To maximize a condiment's flavor boost, consider how the taste and texture interacts with the dish it accompanies. Often, contrasting sensations enhance the dish overall. For example, a smooth fruit butter can add richness to the crunch of whole grain toast; a spicy salsa adds zest to the rich buttery texture of a plump, juicy halibut fillet.

Sauces, spreads and other condiments to keep on hand

Always look for lower-salt options for these zesty additions to your pantry. And if you buy condiments rather than make them, choose no-sugar-added varieties.

  • Capers
  • Barbecue sauce and ketchup, no sugar added, no-carb
  • Fresh salsa
  • Fruit spreads, no sugar added
  • Guacamole -- fresh, no sour cream added
  • Horseradish
  • Dijon and brown mustard
  • Pico de gallo
  • Soy sauce
  • Tabasco sauce
  • Worcestershire sauce

Sauces, spreads and condiments to make

I have an entire chapter of condiment recipes in my book, Flavor First. Today I'd like to share one of them, Asian Salad Dressing.

And while writing this article over the weekend, I was invited to a mustard class (Yes -- you can make your own!) by Living Social, an international event-planning firm offering daily specials on unique adventures. Yesterday I enjoyed a wine tasting at Mario Andretti's Napa-based winery followed by a lecture and hands-on cooking class with mustard maestro Chef Richard Haake of Winery Chefs. He should know. Richard won top honors at the 2010 Napa Valley Mustard Festival. I'm also sharing his scrumptious (and easy!) recipe for Beer Mustard.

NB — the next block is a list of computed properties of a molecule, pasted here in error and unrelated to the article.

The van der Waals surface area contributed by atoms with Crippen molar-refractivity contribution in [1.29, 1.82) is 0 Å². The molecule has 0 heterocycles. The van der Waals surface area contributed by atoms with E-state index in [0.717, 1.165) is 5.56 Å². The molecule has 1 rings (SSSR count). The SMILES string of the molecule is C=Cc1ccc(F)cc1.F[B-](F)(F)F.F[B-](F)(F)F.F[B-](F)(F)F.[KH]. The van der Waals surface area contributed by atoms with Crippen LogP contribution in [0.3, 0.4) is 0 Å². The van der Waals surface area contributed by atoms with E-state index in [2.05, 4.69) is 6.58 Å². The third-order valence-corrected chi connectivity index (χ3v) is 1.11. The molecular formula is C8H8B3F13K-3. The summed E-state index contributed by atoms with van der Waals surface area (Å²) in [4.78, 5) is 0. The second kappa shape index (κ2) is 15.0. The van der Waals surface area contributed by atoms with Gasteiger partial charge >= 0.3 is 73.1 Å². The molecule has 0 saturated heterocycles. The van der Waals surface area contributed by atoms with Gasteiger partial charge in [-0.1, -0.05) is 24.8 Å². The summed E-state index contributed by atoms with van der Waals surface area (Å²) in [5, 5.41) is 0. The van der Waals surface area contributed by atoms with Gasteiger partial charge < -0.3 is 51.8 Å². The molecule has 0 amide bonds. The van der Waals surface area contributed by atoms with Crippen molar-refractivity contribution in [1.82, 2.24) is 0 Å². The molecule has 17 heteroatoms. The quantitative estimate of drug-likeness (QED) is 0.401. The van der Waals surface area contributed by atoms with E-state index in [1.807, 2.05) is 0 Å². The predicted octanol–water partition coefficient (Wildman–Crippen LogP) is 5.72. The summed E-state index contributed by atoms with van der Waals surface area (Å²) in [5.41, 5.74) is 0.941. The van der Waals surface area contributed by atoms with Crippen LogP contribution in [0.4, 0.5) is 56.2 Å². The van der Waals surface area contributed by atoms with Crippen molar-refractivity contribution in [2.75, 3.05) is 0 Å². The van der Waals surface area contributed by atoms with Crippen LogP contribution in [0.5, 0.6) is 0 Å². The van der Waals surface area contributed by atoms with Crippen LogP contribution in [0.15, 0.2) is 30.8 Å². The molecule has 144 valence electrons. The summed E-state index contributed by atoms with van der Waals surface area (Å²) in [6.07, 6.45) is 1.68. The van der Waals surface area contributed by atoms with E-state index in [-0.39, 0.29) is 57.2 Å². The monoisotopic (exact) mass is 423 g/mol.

Beer Mustard *
Dry ground mustard seed is also called mustard flour. Makes about 3/4 cup, or about 12 1-tablespoon servings

Ingredients:
1/3 cup pale ale beer -- flat (see note)
2 tablespoons yellow mustard seeds
2 tablespoons brown mustard seeds
1/4 cup apple cider vinegar
1 tablespoon honey
2 teaspoons dry ground mustard (aka mustard flour)
2 teaspoons fresh minced onion
2 teaspoons fresh chopped thyme (or 3/4 teaspoon dried)
1/2 teaspoon kosher salt
1/4 teaspoon ground turmeric
1/4 teaspoon ground allspice

Instructions:
Soak the mustard seeds in the beer overnight. About 20 minutes before you are ready to make the mustard, stir the mustard flour, minced onion and thyme into the soaked seed mixture and allow to sit a few minutes. Place the mustard mixture in a blend with remaining ingredients. Pulse or blend until it is the consistency of a paste, with some whole seeds remaining. Transfer to a glass jar and store in refrigerator.

Note: be sure the beer is flat or it may cause the mixture to ferment.

Nutrition Facts:
Calories 20
Total Fat g 1
Sat Fat g 0
Cholesterol mg 0
Sodium mg 15
Total Carb g 2
Dietary Fiber g 0
Sugar g 1
Protein g 1

*Adapted from recipe by Chef Richard Haake of www.winerychefs.com

Asian Salad Dressing **
Delicious on sliced tomatoes or cabbage salad, this tangy dressing takes minutes to make. Yields 1 cup, or 16 1-tablespoon servings

Ingredients:
1/4 cup yellow or white miso
1/4 cup rice wine vinegar
1 T low sodium soy sauce
1 T Dijon mustard
1 T sushi ginger
1 T untoasted sesame oil
1 T chopped shallots
1 T water

Instructions:
Combine all ingredients in bowl of a food processor or jar of a blender. Process or blend until smooth. Transfer to jar and refrigerate

Nutrition Facts:
Calories 15
Total Fat g 1
Sat Fat g 0
Cholesterol mg 0
Sodium mg 150
Total Carb g 2
Dietary Fiber g 0
Sugar g 1
Protein g 0

**With permission from Flavor First by Cheryl Forberg RD (Rodale)

For more by Cheryl Forberg, RD, click here.

For more on diet and nutrition, click here.

Cheryl Forberg, RD is a James Beard award-winning chef, former nutritionist for NBC's "The Biggest Loser" and NYT bestselling author. Her latest book is "Flavor First" (Rodale). She lives on a farm in Napa, California. For plenty of scrumptious recipes, check out her website or follow her on Twitter or Facebook.

Flickr photo by Thomas Lillis IV